Bluefield Daily Telegraph, Bluefield, WV

Columns

July 14, 2014

Service in the spotlight: It’s hard being a public servant in this day and age

— For a week or 10 days after my hip replacement surgery, I followed Dr. Walid Azzo’s orders religiously and tried to keep moving. It probably would have been easier for me to sit in my mother-in-law’s recliner and watch Pirates’ games all summer long, but I really wanted to learn how to walk again. I had been walking with pain for as many years as I can remember. I never fully recovered from the knee surgery I had in the spring of 1967, but back then, the art of medicine hadn’t evolved far enough to repair the level of abuse I subjected my body to. Now, walking three miles every morning brings me the kind of joy I had been missing for a long time.

In some ways, it was a good time to miss the news. Stuff happens all the time, but I wonder how I would have approached the story about former State Senator Phil Puckett. I hope I would have been fair, and I think I would have been. However, when people in high places make broad-sweeping accusations, it can give anyone a moment of pause. Of course, I’ve known Senator Puckett since he threw his hat in the ring to run for Jack Reasor’s 38th District Senate seat back in 1997, and I have enjoyed a good working relationship with him.

Jack left to take a private sector job in a field that he had prior legislative oversight of. I can’t remember federal authorities investigating Jack’s decision. As I recall, most people wished him well and said they would miss him. I remember that the late Tom Colley was surprised when Puckett defeated Dr. Charles King, (then) president of Southwest Virginia Community College for the party’s nomination. Puckett then defeated Roger Riffe for the seat. Former State Senator William C. Wampler Jr. attended his swearing-in ceremony at Lebanon. I sat in the gallery with Linda Stump, and told her my brother used to sing “Union Maid.” With that, she and I broke into song and sang a duet on the chorus of “Union Maid.”

I remember thinking what a classy gesture it was for Senator Wampler to sit in the audience that morning in the Russell County Courthouse. I knew very little about the Virginia General Assembly back then, but I knew class when I saw it, and I thought that William Wampler must have known something about Puckett that I didn’t know. I decided to find out what that was.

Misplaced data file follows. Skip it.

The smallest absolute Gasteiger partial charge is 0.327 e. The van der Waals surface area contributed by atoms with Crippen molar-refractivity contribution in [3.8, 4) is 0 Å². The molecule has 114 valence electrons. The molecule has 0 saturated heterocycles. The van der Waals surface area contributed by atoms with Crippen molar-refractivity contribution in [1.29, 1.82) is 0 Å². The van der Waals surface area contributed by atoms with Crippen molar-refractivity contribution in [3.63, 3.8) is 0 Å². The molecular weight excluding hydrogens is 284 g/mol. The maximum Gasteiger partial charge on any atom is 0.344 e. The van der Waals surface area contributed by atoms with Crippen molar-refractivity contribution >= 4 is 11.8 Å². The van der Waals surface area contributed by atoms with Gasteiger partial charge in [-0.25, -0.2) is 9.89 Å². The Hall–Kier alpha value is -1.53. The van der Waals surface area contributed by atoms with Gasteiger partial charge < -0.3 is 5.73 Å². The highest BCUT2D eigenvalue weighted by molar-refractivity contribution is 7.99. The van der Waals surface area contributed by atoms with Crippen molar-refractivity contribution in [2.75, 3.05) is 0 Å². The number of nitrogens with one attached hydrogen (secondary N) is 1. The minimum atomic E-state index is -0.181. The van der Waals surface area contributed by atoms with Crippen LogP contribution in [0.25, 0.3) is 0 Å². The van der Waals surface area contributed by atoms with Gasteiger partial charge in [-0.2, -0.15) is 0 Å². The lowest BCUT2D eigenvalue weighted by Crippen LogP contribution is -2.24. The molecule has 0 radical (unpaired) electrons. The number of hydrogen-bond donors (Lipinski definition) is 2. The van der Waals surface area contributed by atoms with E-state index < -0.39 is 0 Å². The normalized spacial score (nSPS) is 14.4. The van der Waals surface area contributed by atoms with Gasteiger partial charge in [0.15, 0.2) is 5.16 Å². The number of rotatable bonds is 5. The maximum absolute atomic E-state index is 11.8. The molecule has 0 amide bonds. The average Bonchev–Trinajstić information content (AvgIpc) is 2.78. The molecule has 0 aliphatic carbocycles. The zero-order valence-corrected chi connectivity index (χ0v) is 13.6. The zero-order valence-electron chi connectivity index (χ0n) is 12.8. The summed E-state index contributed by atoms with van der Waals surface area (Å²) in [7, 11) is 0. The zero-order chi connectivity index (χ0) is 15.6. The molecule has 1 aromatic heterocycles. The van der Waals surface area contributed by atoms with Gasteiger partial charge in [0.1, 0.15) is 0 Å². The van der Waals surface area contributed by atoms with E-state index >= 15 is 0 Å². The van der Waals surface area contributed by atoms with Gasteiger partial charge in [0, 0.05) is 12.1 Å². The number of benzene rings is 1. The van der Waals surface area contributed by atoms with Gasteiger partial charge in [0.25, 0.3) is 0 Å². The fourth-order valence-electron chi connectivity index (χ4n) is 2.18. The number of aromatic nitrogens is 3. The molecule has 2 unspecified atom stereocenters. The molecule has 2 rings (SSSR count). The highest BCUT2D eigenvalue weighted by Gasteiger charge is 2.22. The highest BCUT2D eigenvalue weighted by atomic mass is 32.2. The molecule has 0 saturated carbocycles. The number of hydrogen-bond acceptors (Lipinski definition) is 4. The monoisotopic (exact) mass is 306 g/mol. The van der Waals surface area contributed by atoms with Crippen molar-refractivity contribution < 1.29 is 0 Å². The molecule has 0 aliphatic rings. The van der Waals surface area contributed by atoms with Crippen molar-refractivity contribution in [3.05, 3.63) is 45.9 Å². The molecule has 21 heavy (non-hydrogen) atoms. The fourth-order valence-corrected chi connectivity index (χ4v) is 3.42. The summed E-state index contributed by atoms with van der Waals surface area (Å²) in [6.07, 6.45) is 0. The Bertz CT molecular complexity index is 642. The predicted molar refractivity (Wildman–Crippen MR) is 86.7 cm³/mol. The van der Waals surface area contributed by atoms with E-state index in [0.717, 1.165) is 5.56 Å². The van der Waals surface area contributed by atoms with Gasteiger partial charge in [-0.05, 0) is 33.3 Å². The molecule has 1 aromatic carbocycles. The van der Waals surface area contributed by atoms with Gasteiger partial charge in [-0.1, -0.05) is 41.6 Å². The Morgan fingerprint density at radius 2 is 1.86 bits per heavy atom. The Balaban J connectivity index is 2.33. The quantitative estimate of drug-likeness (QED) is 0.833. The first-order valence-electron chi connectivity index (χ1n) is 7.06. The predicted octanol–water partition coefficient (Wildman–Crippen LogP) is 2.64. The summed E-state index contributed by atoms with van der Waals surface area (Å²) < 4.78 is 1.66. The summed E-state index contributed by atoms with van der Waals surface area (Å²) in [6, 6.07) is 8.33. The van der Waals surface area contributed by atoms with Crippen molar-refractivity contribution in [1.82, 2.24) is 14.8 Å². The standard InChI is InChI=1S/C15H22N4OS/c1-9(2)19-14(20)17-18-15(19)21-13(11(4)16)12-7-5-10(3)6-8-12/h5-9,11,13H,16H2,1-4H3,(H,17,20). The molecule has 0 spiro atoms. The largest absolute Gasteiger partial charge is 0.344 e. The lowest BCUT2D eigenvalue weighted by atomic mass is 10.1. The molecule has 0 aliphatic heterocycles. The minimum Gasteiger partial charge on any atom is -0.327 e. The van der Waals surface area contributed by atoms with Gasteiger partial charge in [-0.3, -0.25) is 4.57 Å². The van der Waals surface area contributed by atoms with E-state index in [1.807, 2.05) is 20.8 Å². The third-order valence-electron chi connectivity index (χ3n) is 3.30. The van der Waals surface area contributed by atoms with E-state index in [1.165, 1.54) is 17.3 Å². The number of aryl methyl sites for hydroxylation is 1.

Democrats were in the minority through most of Puckett’s tenure and as a result, he had to learn how to work in the context of bipartisan coalitions to achieve anything at all for his district. I remember those days when Puckett’s accomplishments were modest and meaningful. It reminded me of the way that the late State Delegate C. Jefferson Stafford worked his legislative magic when there were something like seven Republicans in the entire House of Delegates. Jeff worked hard to find issues that both parties could agree upon.

When you’re a newsman, it’s difficult to know much about the personal life of a politician. Of course I knew the important stuff like the fact that Puckett taught elementary school at Honaker, Va., before getting into the insurance business. And while he was selling insurance, he served 26 or 27 years as a firefighter with the Lebanon Volunteer Fire Department. I wonder how many other members of the General Assembly have given that kind of service to their communities.

I know Puckett showed up for about every public event in Bluefield, Tazewell, Bland, Grundy and Pocahontas, Va., during his tenure, but I also know that he stood at the Battlefield Overlook at Saltville, Va., and prayed for racial harmony as part of a mostly black group of people — young and old — who prayed for the souls of black Yankee soldiers who died in a battle on that hillside 150 years earlier. Puckett didn’t gain a single vote from doing that, and may have lost a few, but he did it because he believed in the cause of equality for all people. The people who stood there on those Oct. 2 nights from 1998 to 2009 probably know it too.

Puckett ran for Virginia lieutenant governor during that period of time. He was disappointed when he didn’t win, but he told me that he had his family and his prayer warriors to support him through the hard times. Even after that personal disappointment, Puckett and his wife, Jeanette, still made the long trip from Russell County to Richmond through snow, sleet, rain, ice and, sometimes, dry roads on more times than most people would care to count.

When I read Charles Owens’ story that Puckett had dropped out to help his daughter, Martha, with her career, that made perfect sense to me. What father wouldn’t help his child fulfill her dreams if it was within his power to do so? All the stuff that followed in the press since then didn’t add up to me.

Phil is two years and two days older than me, and I’ve been teasing him about retiring since he turned 62. Had I known there was a potential sinister implication that might have been drawn from that, I might not have even suggested it.

I know Tom Bondurant too. Tom is Puckett’s lawyer in a possible federal case involving his resignation. Mr. Bondurant and Tony Giorno prosecuted the federal case that stemmed from the 1989 slayings of the Davis family in Pocahontas back in 2002 and ’03. However all of this works out, in my opinion, Puckett ought not to be vilified for helping his family. Instead, he ought to be thanked for serving his district to the best of his ability.

Bill Archer is senior editor of the Daily Telegraph. Contact him at barcher@bdtonline.com.

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